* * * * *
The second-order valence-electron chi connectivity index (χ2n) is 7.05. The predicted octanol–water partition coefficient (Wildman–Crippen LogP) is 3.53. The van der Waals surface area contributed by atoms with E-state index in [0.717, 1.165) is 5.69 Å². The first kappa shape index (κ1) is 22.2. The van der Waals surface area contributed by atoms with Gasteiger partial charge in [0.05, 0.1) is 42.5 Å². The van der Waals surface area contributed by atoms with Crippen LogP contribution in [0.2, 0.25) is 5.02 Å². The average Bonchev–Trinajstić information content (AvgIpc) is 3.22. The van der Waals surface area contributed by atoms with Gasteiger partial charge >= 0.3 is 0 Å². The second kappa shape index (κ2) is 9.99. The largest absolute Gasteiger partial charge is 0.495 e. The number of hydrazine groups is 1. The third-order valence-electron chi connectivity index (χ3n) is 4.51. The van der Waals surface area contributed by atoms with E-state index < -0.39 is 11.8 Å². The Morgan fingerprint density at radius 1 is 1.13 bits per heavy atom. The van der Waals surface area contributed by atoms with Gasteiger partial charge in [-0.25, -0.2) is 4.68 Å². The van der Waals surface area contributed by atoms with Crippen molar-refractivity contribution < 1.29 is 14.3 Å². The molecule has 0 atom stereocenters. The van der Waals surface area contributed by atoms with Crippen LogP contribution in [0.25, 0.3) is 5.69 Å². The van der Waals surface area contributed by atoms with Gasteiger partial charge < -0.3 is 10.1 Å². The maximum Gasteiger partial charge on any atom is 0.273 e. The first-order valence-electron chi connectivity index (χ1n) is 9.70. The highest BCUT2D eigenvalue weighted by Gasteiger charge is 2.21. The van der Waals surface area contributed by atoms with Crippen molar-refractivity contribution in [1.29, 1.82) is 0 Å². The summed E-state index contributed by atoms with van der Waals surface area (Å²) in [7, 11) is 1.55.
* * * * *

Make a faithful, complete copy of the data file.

The second-order valence-electron chi connectivity index (χ2n) is 7.05. The predicted octanol–water partition coefficient (Wildman–Crippen LogP) is 3.53. The van der Waals surface area contributed by atoms with E-state index in [0.717, 1.165) is 5.69 Å². The first kappa shape index (κ1) is 22.2. The van der Waals surface area contributed by atoms with Gasteiger partial charge in [0.05, 0.1) is 42.5 Å². The van der Waals surface area contributed by atoms with Crippen LogP contribution in [0.2, 0.25) is 5.02 Å². The average Bonchev–Trinajstić information content (AvgIpc) is 3.22. The van der Waals surface area contributed by atoms with Gasteiger partial charge >= 0.3 is 0 Å². The second kappa shape index (κ2) is 9.99. The largest absolute Gasteiger partial charge is 0.495 e. The number of hydrazine groups is 1. The third-order valence-electron chi connectivity index (χ3n) is 4.51. The van der Waals surface area contributed by atoms with E-state index < -0.39 is 11.8 Å². The Morgan fingerprint density at radius 1 is 1.13 bits per heavy atom. The van der Waals surface area contributed by atoms with Gasteiger partial charge in [-0.25, -0.2) is 4.68 Å². The van der Waals surface area contributed by atoms with Crippen molar-refractivity contribution < 1.29 is 14.3 Å². The molecule has 0 atom stereocenters. The van der Waals surface area contributed by atoms with Crippen LogP contribution in [0.25, 0.3) is 5.69 Å². The van der Waals surface area contributed by atoms with Gasteiger partial charge < -0.3 is 10.1 Å². The maximum Gasteiger partial charge on any atom is 0.273 e. The first-order valence-electron chi connectivity index (χ1n) is 9.70. The highest BCUT2D eigenvalue weighted by Gasteiger charge is 2.21. The van der Waals surface area contributed by atoms with Crippen molar-refractivity contribution in [1.29, 1.82) is 0 Å². The summed E-state index contributed by atoms with van der Waals surface area (Å²) in [7, 11) is 1.55.